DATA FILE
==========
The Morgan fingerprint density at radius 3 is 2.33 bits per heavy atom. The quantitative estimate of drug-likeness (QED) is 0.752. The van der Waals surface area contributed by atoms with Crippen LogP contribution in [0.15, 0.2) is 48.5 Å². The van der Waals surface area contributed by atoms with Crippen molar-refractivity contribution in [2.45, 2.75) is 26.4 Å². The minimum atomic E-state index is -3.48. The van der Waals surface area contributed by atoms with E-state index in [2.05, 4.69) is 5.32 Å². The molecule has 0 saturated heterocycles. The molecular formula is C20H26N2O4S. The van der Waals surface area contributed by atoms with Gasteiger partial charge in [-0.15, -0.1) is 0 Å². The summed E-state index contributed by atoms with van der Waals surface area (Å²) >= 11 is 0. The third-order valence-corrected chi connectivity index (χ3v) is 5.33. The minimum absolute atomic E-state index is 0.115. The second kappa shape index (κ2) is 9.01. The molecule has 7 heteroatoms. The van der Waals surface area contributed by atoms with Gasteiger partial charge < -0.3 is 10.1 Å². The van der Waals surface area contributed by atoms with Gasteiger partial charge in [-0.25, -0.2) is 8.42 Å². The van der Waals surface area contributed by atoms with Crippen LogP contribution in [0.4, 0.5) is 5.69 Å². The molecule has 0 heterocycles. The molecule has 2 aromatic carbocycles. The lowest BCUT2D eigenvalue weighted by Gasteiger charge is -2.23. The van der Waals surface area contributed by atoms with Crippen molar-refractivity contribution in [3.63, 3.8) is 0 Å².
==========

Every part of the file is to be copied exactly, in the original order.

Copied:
The Morgan fingerprint density at radius 3 is 2.33 bits per heavy atom. The quantitative estimate of drug-likeness (QED) is 0.752. The van der Waals surface area contributed by atoms with Crippen LogP contribution in [0.15, 0.2) is 48.5 Å². The van der Waals surface area contributed by atoms with Crippen molar-refractivity contribution in [2.45, 2.75) is 26.4 Å². The minimum atomic E-state index is -3.48. The van der Waals surface area contributed by atoms with E-state index in [2.05, 4.69) is 5.32 Å². The molecule has 0 saturated heterocycles. The molecular formula is C20H26N2O4S. The van der Waals surface area contributed by atoms with Gasteiger partial charge in [-0.15, -0.1) is 0 Å². The summed E-state index contributed by atoms with van der Waals surface area (Å²) >= 11 is 0. The third-order valence-corrected chi connectivity index (χ3v) is 5.33. The minimum absolute atomic E-state index is 0.115. The second kappa shape index (κ2) is 9.01. The molecule has 7 heteroatoms. The van der Waals surface area contributed by atoms with Gasteiger partial charge < -0.3 is 10.1 Å². The van der Waals surface area contributed by atoms with Gasteiger partial charge in [-0.25, -0.2) is 8.42 Å². The van der Waals surface area contributed by atoms with Crippen LogP contribution in [0.4, 0.5) is 5.69 Å². The molecule has 0 heterocycles. The molecule has 2 aromatic carbocycles. The lowest BCUT2D eigenvalue weighted by Gasteiger charge is -2.23. The van der Waals surface area contributed by atoms with Crippen molar-refractivity contribution in [3.63, 3.8) is 0 Å².